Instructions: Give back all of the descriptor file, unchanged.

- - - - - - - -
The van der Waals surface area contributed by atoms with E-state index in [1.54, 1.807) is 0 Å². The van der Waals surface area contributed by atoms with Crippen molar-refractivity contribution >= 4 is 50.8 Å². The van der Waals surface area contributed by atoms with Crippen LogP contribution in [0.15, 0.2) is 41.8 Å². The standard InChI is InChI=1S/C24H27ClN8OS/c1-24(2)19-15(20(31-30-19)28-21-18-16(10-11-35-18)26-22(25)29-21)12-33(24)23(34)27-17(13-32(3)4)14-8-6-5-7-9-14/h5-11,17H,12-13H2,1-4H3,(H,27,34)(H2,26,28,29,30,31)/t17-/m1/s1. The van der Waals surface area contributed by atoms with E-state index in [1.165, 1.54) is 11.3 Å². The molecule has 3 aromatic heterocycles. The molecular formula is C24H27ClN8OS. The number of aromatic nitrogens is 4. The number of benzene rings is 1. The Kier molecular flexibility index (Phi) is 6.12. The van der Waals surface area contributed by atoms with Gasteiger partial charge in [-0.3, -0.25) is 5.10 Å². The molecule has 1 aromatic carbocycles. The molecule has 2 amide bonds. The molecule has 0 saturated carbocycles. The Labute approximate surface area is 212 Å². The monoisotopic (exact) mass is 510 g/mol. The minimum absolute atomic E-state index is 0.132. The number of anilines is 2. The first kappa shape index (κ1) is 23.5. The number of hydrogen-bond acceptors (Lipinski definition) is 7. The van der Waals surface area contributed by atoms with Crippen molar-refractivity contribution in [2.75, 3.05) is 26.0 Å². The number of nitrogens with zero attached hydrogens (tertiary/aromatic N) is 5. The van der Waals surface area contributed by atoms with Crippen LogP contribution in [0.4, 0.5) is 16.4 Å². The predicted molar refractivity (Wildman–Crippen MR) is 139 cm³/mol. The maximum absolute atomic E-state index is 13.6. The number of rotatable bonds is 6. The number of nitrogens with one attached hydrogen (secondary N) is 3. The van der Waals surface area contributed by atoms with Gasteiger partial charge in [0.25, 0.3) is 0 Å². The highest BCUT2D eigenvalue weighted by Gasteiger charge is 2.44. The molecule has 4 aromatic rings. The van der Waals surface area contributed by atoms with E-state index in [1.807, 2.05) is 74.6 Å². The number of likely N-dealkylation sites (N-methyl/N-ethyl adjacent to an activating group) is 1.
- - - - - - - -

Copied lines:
The van der Waals surface area contributed by atoms with E-state index in [1.54, 1.807) is 0 Å². The van der Waals surface area contributed by atoms with Crippen molar-refractivity contribution >= 4 is 50.8 Å². The van der Waals surface area contributed by atoms with Crippen LogP contribution in [0.15, 0.2) is 41.8 Å². The standard InChI is InChI=1S/C24H27ClN8OS/c1-24(2)19-15(20(31-30-19)28-21-18-16(10-11-35-18)26-22(25)29-21)12-33(24)23(34)27-17(13-32(3)4)14-8-6-5-7-9-14/h5-11,17H,12-13H2,1-4H3,(H,27,34)(H2,26,28,29,30,31)/t17-/m1/s1. The van der Waals surface area contributed by atoms with E-state index in [1.165, 1.54) is 11.3 Å². The molecule has 3 aromatic heterocycles. The molecular formula is C24H27ClN8OS. The number of aromatic nitrogens is 4. The number of benzene rings is 1. The Kier molecular flexibility index (Phi) is 6.12. The van der Waals surface area contributed by atoms with Gasteiger partial charge in [-0.3, -0.25) is 5.10 Å². The molecule has 1 aromatic carbocycles. The molecule has 2 amide bonds. The molecule has 0 saturated carbocycles. The Labute approximate surface area is 212 Å². The monoisotopic (exact) mass is 510 g/mol. The minimum absolute atomic E-state index is 0.132. The number of anilines is 2. The first kappa shape index (κ1) is 23.5. The number of hydrogen-bond acceptors (Lipinski definition) is 7. The van der Waals surface area contributed by atoms with Crippen molar-refractivity contribution in [2.75, 3.05) is 26.0 Å². The number of nitrogens with zero attached hydrogens (tertiary/aromatic N) is 5. The van der Waals surface area contributed by atoms with Crippen LogP contribution in [0.4, 0.5) is 16.4 Å². The predicted molar refractivity (Wildman–Crippen MR) is 139 cm³/mol. The maximum absolute atomic E-state index is 13.6. The number of rotatable bonds is 6. The number of nitrogens with one attached hydrogen (secondary N) is 3. The van der Waals surface area contributed by atoms with Gasteiger partial charge in [0.25, 0.3) is 0 Å². The highest BCUT2D eigenvalue weighted by Gasteiger charge is 2.44. The molecule has 4 aromatic rings. The van der Waals surface area contributed by atoms with E-state index in [1.807, 2.05) is 74.6 Å². The number of likely N-dealkylation sites (N-methyl/N-ethyl adjacent to an activating group) is 1.